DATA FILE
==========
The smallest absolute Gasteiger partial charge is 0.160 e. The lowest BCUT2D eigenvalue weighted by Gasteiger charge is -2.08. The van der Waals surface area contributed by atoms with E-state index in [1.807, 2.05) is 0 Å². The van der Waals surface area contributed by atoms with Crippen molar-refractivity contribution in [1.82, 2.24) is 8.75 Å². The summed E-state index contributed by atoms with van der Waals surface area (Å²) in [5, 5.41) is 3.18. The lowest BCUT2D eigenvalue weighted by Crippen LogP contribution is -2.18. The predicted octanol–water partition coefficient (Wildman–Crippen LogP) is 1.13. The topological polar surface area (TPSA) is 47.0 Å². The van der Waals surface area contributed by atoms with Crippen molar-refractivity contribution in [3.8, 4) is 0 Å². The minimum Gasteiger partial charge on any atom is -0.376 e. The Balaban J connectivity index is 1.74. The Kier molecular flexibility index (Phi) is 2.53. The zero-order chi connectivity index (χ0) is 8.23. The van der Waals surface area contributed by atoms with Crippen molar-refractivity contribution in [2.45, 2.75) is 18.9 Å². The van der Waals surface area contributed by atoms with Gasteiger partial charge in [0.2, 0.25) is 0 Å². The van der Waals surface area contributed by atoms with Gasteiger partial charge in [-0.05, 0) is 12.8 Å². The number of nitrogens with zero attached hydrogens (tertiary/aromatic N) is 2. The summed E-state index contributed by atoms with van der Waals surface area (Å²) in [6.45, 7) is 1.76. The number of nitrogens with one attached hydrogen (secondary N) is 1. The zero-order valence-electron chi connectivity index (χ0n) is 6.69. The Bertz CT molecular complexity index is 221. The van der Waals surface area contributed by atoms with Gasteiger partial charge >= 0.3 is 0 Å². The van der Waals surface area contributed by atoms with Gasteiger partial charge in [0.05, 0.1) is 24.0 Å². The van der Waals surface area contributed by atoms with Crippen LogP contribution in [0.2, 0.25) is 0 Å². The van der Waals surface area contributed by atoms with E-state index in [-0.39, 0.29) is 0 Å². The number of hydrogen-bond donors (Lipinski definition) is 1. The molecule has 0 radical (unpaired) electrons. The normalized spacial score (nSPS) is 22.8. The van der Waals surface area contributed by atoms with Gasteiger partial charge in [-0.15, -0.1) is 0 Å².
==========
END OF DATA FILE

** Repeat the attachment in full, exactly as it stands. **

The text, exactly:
The smallest absolute Gasteiger partial charge is 0.160 e. The lowest BCUT2D eigenvalue weighted by Gasteiger charge is -2.08. The van der Waals surface area contributed by atoms with E-state index in [1.807, 2.05) is 0 Å². The van der Waals surface area contributed by atoms with Crippen molar-refractivity contribution in [1.82, 2.24) is 8.75 Å². The summed E-state index contributed by atoms with van der Waals surface area (Å²) in [5, 5.41) is 3.18. The lowest BCUT2D eigenvalue weighted by Crippen LogP contribution is -2.18. The predicted octanol–water partition coefficient (Wildman–Crippen LogP) is 1.13. The topological polar surface area (TPSA) is 47.0 Å². The van der Waals surface area contributed by atoms with Crippen molar-refractivity contribution in [3.8, 4) is 0 Å². The minimum Gasteiger partial charge on any atom is -0.376 e. The Balaban J connectivity index is 1.74. The Kier molecular flexibility index (Phi) is 2.53. The zero-order chi connectivity index (χ0) is 8.23. The van der Waals surface area contributed by atoms with Crippen molar-refractivity contribution in [2.45, 2.75) is 18.9 Å². The van der Waals surface area contributed by atoms with Gasteiger partial charge in [0.2, 0.25) is 0 Å². The van der Waals surface area contributed by atoms with Gasteiger partial charge in [-0.05, 0) is 12.8 Å². The number of nitrogens with zero attached hydrogens (tertiary/aromatic N) is 2. The summed E-state index contributed by atoms with van der Waals surface area (Å²) in [6.45, 7) is 1.76. The number of nitrogens with one attached hydrogen (secondary N) is 1. The zero-order valence-electron chi connectivity index (χ0n) is 6.69. The Bertz CT molecular complexity index is 221. The van der Waals surface area contributed by atoms with Gasteiger partial charge >= 0.3 is 0 Å². The van der Waals surface area contributed by atoms with Gasteiger partial charge in [0.05, 0.1) is 24.0 Å². The van der Waals surface area contributed by atoms with Crippen LogP contribution in [0.2, 0.25) is 0 Å². The van der Waals surface area contributed by atoms with E-state index in [-0.39, 0.29) is 0 Å². The number of hydrogen-bond donors (Lipinski definition) is 1. The molecule has 0 radical (unpaired) electrons. The normalized spacial score (nSPS) is 22.8. The van der Waals surface area contributed by atoms with Gasteiger partial charge in [-0.15, -0.1) is 0 Å².